- If the loan is or is not subject to the Home Ownership and Equity Protection Act of 1994
- Lien status of the loan (1st or 2nd lien)
Every March reporting institutions are required to submit their LARs to the Federal Financial Institutions Examination Council (FFIEC), an interagency body empowered to administer HMDA. Nowadays reporting takes place electronically. FFIEC screens the data for errors and the releases it to the public electronically (on CD-ROM and over the internet). Reporting institutions are also required to disclose their individual LARs to members of the public upon request.
HMDA data can be used to identify probable housing discrimination in various ways. It is important to understand that in all cases of possible discrimination, the basic regulatory inquiry revolves around whether a protected class of persons being denied a loan or offered different terms for reasons other than objectively acceptable characteristics (e.g. income, collateral).
- If an institution turns down a disproportionate percentage of applications by certain races (e.g. African Americans), ethnicities (e.g. Hispanics), or genders (typically women), then there is reason to suspect that the institution may be discriminating against these classes of borrowers by unfairly denying them credit.
- Such discrimination is illegal in the United States, but has grown increasingly rare vis-a-vis the other forms outlined below. Although well-documented during the period of local bank dominance in American history, the rise of mass financial institutions since the early 1990s has led to increasing investor scrutiny regarding profits, and hence a lower likelihood that a bank can afford to subsidize such outright discrimination by forgoing loan originations.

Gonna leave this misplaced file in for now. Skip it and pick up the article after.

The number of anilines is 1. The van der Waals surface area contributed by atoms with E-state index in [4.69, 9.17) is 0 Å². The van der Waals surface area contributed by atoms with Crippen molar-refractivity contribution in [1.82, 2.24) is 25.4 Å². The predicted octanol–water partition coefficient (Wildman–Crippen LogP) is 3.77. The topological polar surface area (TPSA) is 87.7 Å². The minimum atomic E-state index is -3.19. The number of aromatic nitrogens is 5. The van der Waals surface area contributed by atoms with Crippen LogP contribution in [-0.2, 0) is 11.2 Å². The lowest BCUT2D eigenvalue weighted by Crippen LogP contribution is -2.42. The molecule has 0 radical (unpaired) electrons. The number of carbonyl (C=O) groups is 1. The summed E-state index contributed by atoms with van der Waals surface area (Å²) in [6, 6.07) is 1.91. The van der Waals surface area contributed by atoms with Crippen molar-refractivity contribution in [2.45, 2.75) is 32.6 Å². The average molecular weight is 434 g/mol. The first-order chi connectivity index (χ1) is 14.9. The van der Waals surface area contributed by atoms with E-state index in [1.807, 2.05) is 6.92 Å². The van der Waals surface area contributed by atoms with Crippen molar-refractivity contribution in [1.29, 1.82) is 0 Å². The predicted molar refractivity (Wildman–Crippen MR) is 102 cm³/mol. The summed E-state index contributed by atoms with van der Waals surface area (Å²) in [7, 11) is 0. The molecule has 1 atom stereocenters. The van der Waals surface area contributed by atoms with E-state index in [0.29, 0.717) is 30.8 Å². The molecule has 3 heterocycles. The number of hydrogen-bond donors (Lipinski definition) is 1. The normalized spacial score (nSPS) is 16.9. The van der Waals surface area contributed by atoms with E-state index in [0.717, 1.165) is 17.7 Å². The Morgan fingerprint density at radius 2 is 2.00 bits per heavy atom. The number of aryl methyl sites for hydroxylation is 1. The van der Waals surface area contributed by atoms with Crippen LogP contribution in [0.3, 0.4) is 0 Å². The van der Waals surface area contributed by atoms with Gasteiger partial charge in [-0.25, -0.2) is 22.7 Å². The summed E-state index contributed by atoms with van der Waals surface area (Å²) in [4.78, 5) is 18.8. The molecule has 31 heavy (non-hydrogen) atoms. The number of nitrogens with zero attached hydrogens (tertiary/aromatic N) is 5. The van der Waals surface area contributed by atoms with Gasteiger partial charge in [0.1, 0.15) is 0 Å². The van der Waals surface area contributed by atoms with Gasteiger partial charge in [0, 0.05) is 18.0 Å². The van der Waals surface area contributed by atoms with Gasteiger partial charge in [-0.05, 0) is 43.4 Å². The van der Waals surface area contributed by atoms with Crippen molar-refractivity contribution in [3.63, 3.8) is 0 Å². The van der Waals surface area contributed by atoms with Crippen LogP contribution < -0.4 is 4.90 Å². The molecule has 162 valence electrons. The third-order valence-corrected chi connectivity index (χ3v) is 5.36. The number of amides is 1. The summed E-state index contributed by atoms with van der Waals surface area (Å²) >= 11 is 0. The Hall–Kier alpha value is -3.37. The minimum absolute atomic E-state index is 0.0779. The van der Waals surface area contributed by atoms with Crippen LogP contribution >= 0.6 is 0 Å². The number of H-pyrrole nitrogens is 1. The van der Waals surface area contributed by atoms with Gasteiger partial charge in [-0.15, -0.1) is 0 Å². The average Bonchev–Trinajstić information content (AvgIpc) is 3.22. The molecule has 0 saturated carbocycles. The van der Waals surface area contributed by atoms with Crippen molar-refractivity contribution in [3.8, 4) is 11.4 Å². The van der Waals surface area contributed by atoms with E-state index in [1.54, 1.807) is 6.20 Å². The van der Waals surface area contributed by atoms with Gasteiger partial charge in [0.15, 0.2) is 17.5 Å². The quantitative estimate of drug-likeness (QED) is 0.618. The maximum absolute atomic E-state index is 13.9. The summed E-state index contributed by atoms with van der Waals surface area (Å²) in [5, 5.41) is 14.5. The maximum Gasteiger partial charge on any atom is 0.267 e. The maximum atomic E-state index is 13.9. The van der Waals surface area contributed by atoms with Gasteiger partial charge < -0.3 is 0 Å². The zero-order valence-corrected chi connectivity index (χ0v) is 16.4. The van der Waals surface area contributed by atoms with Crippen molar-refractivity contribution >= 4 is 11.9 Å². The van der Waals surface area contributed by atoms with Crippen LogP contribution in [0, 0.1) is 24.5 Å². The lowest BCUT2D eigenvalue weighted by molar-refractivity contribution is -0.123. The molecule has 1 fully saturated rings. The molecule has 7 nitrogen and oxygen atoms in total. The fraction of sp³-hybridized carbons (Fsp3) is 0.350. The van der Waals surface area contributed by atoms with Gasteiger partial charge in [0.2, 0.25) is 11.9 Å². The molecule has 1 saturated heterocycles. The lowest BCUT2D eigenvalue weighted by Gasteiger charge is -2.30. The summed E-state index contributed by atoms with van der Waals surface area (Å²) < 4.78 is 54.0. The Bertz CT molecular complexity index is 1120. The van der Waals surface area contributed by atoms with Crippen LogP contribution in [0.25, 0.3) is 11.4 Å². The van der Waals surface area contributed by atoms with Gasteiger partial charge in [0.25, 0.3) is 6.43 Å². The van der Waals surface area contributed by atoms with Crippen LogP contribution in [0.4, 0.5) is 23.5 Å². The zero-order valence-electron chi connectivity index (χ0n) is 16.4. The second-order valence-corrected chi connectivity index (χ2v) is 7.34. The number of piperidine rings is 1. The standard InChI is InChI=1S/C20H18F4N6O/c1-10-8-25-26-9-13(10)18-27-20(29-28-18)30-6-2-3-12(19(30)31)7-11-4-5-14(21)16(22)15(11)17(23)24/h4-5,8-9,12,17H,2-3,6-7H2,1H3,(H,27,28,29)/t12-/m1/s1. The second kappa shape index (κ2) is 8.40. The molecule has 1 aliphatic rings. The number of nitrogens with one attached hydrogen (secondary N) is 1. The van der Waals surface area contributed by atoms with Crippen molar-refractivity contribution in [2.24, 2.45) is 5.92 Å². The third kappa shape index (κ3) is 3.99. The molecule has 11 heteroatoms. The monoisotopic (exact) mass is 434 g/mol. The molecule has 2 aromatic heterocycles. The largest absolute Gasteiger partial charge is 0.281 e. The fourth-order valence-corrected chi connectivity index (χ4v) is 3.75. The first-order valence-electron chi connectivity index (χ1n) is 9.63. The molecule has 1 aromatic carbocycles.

- If an institution has a disproportionately low percentage of applications by certain races (e.g. African Americans), ethnicities (e.g. Hispanics) or genders (typically women) then there is reason to suspect that the institution may be discriminating against these classes of borrowers by unfairly discouraging them from applying for mortgage loans. Such discrimination is illegal in the United States. However, there is tension in this arena between attempts by banks to attract high quality borrowers and the extent to which borrower quality corresponds with a protected status. This type of monitoring, however, has been particularly effective as reducing implicit or referral based discrimination, where a discriminatory body, e.g. a local sporting club who quietly favors an all white membership, is relied upon to recommend applicants. Banks are now wary of entering such relationships, insofar as they expose the lender to the liability associated with the discriminatory behavior of the partner organization.